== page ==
Pod filesystems are writeable by default, but they'e ephemeral: the data is lost at the time the pod is terminated. Stateful applications therefore need a means of reusing volumes defined independently of the pod.

Storage in Kubernetes is split across a number of objects as it decouples the notion of a disk or share, its performance and availability targets and its consumers.

  • Volumes are references to persistent storage that forms part of a pod. The lifetime of a Volume is tied to that of the Pod it's attached to, though whether or not the data lost upon termination of the Pod depends on the volume.
  • PersistentVolumes represent storage devices. Unlike Volumes they're cluster-wide (though nodeAffinity can be used to tie them to a specific subset of the cluster). These are usually prepared in advance by administrators or created by an operator based on a StorageClass.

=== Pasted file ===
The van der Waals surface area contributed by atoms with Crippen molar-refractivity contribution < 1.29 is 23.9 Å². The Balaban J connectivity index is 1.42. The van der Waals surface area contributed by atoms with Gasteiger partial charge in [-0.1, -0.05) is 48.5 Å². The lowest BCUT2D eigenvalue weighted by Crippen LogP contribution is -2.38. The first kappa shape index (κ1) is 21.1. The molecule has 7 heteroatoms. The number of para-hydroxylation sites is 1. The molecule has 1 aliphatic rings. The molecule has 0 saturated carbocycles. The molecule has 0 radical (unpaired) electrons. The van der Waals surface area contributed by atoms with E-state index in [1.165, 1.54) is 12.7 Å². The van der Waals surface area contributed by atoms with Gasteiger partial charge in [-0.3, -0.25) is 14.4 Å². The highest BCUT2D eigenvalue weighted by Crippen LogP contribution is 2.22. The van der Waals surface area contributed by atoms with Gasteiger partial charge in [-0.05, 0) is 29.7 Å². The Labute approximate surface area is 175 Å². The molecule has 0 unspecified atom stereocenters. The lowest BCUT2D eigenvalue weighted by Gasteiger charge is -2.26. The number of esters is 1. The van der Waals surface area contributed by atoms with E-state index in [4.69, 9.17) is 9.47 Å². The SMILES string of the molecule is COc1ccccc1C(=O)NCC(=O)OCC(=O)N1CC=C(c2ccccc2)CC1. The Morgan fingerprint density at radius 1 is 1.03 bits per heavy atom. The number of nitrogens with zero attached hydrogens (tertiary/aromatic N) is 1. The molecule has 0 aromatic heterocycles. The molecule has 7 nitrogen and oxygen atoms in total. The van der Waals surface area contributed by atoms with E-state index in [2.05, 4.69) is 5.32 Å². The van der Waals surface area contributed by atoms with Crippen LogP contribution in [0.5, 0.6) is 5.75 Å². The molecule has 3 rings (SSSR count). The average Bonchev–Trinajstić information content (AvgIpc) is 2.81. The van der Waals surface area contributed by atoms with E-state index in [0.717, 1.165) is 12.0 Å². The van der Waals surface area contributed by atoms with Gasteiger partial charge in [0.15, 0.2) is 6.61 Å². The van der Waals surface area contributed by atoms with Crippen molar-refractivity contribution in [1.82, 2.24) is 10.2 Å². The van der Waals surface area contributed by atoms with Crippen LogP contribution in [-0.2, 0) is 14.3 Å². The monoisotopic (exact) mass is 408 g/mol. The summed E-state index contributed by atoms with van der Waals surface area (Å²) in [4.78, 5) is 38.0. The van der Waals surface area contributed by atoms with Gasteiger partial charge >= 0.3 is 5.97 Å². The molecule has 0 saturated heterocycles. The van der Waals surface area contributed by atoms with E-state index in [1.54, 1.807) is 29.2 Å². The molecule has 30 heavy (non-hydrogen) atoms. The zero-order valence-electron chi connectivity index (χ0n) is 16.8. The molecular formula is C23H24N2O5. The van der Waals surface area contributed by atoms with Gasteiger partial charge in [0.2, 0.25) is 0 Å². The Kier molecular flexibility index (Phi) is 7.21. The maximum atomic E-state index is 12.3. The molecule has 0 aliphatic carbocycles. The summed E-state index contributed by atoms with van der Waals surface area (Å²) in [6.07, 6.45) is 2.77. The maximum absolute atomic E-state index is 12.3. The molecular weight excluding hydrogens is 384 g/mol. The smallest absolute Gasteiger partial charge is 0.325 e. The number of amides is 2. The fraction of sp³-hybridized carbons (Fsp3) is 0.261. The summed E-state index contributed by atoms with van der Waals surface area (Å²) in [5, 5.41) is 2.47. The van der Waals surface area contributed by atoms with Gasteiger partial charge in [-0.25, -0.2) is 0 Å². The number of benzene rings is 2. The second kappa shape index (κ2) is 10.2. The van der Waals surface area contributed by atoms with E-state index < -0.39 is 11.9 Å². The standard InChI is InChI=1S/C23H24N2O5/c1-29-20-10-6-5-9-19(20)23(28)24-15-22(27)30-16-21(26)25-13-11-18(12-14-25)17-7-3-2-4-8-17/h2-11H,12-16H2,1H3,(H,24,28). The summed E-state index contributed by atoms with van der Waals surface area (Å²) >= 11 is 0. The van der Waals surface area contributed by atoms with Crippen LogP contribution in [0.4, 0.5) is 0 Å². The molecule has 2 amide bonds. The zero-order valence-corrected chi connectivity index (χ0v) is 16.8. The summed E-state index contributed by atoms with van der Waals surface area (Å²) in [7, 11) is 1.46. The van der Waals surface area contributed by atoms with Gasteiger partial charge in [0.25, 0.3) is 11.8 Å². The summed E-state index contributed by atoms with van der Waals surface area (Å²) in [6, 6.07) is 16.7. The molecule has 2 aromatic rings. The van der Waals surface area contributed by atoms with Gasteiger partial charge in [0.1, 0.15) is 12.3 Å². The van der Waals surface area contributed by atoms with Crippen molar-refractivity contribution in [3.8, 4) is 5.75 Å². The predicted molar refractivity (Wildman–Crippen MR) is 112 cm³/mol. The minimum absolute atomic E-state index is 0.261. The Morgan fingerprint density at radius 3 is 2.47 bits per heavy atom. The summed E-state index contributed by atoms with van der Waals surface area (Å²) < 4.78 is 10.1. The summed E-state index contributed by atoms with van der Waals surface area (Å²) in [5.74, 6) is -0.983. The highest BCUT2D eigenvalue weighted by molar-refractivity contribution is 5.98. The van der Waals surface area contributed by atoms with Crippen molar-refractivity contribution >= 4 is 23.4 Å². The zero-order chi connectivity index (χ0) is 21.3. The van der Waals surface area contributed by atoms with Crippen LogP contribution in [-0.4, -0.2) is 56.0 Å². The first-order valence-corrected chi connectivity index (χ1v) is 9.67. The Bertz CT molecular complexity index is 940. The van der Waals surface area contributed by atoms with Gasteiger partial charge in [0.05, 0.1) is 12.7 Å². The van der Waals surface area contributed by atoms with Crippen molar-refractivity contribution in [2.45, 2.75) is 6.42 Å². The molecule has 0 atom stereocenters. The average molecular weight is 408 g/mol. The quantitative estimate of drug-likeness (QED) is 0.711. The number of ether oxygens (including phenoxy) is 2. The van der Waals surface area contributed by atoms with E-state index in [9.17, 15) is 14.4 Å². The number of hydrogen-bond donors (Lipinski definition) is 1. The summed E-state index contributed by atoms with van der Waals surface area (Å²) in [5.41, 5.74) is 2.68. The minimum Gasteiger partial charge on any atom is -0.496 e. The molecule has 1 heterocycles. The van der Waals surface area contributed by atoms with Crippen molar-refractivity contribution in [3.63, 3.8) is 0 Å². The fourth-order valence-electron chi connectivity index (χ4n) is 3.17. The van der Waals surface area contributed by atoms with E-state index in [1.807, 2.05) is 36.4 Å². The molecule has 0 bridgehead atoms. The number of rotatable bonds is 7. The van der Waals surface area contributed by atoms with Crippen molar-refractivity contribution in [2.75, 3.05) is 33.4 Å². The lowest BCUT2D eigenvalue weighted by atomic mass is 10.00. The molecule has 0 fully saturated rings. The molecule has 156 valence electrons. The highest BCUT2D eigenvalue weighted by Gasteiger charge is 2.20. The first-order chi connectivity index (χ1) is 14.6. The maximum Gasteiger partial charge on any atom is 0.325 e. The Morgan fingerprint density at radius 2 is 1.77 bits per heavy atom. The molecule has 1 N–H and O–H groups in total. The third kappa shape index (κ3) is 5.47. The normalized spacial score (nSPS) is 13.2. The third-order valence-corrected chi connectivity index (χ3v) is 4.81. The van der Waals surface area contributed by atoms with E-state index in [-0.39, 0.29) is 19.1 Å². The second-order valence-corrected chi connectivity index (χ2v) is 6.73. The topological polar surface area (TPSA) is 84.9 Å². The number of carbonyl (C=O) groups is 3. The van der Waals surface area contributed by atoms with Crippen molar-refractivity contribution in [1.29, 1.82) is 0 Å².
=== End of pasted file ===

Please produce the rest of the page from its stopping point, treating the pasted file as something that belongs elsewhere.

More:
• PersistentVolumeClaims are requests for PersistentVolumes, decoupling the implementation of the storage unit from the pod specification.
  • StorageClasses declare templates for PersistentVolumes and can be used to enable dynamic provisioning based on a performance, reliability or scalability target.

Storage lifecycle

  1. Binding maps a PVC to a PV for use by a pod. At PVC creation time, a control loop attempts to match a PVC to a suitable PV. Pods will remain in pending state until a matching PV can be found, allowing provisioners (or administrators) to prepare the storage.
  2. When a pod is using a PVC it's retained for the pod's lifetime.
  3. Reclaim takes place at PVC deletion, and can either Delete or Retain (specified in persistentVolumeReclaimPolicy).

Static provisioning

  1. Create PersistentVolume.
  2. Create PersistentVolumeClaim.
  3. Define Volume inside of Pod specification.

Dynamic provisioning

  1. Create StorageClass.
  2. Create PersistentVolumeClaim.
  3. Define Volume inside of Pod specification. The PersistentVolume is created here.

  1. StorageClass
  2. Volumes